Over the next year, with predictive analytics, machine learning (ML) and AI at the forefront, companies will better understand and serve customers at, if not before the point of need. Customer service will pivot on perfecting the blend between man and machine. So, rather than offloading customer interactions to first generation chatbots and predetermined messages, humans and automated intelligent virtual agents will work together as one team
Bias check will become the next spell check
Over the next decade, emerging technologies such as VR, AI, will help people find and act on information without interference from emotions or external prejudice, while empowering them to exercise human judgment where appropriate.
In the short-term, we’ll see AI applied to hiring and promotion procedures to screen for conscious and unconscious bias.
Meanwhile VR will increasingly be used as an interview tool to ensure opportunities are awarded on merit alone, e.g. by masking a prospective employee’s true identity with an avatar.
We’ll journey toward the “mega-cloud”
Cloud is not a destination. It’s an IT model where orchestration, automation and intelligence are embedded deeply into IT Infrastructure. In 2018, businesses are overwhelmingly moving toward a multi-cloud approach, taking advantage of the value of all models from public to private, hosted, managed and SaaS.
However, as more applications and workloads move into various clouds, the proliferation of cloud siloes will become an inevitability, thus inhibiting the organization’s ability to fully exploit data analytics and AI initiatives. This may also result in applications and data landing in the wrong cloud leading to poor outcomes.
As a next step, we’ll see the emergence of the “mega cloud”, which will weave together multiple private and public clouds to behave as a coherent, holistic system. The mega cloud will offer a federated, intelligent view of an entire IT environment.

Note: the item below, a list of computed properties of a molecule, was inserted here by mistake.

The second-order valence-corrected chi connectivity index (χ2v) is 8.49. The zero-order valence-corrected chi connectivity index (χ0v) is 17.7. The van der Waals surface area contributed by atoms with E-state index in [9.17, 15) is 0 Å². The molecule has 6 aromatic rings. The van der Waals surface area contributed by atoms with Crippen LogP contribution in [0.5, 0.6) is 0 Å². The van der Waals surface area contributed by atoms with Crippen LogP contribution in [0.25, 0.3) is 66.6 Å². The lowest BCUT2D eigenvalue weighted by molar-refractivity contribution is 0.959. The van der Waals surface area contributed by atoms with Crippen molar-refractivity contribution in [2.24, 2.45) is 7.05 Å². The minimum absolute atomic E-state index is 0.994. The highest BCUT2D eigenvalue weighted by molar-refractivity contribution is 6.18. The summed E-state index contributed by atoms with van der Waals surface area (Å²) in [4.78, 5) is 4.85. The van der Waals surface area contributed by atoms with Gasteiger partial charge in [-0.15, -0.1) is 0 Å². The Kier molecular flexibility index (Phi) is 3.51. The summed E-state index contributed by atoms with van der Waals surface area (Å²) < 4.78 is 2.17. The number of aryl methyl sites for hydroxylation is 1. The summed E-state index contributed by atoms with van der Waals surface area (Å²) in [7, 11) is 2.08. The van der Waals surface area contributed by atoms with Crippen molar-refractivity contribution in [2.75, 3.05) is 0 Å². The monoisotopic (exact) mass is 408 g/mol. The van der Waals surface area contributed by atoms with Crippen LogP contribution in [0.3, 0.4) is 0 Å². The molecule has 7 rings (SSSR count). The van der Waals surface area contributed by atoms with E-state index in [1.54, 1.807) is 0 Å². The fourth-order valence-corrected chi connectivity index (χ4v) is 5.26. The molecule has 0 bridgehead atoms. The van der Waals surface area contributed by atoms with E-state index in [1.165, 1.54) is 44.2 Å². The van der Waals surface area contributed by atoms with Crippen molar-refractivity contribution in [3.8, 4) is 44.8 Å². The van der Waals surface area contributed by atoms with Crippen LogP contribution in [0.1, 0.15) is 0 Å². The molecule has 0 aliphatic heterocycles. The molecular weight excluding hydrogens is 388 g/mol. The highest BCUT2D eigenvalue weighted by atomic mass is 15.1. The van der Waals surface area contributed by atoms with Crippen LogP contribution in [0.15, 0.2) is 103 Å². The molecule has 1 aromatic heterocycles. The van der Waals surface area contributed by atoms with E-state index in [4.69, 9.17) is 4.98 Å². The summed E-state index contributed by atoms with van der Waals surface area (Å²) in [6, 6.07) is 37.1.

To make the mega cloud possible, we will need to create multi-cloud innovations in networking (to move data between clouds), storage (to place data in the right cloud), compute (to utilize the best processing and acceleration for the workloads), orchestration (to link networking, storage and compute together across clouds) and, as a new opportunity, customers will have to incorporate AI and ML to bring automation and insight to a new level from this next generation IT environment.
The year to sweat the small stuff
In this increasingly interconnected world, our reliance on third parties has never been greater. Organizations aren’t simple atomic instances; rather, they are highly interconnected systems that exist as part of something even bigger.
The ripples of chaos spread farther and faster now that technology connects us in astonishing ways. Consider that one of the most substantial data breaches in history occurred because attackers used credentials to log into a third-party HVAC system.
Due to our increasingly interwoven relationship with machines, small subtle failures can lead to mega failures.
Hence, next year will be a year of action for multinational corporations, further inspired by the onslaught of new regulations such as GDPR. Prioritizing the implementation of cybersecurity tools and technologies to effectively protect data and prevent threats will be a growing imperative.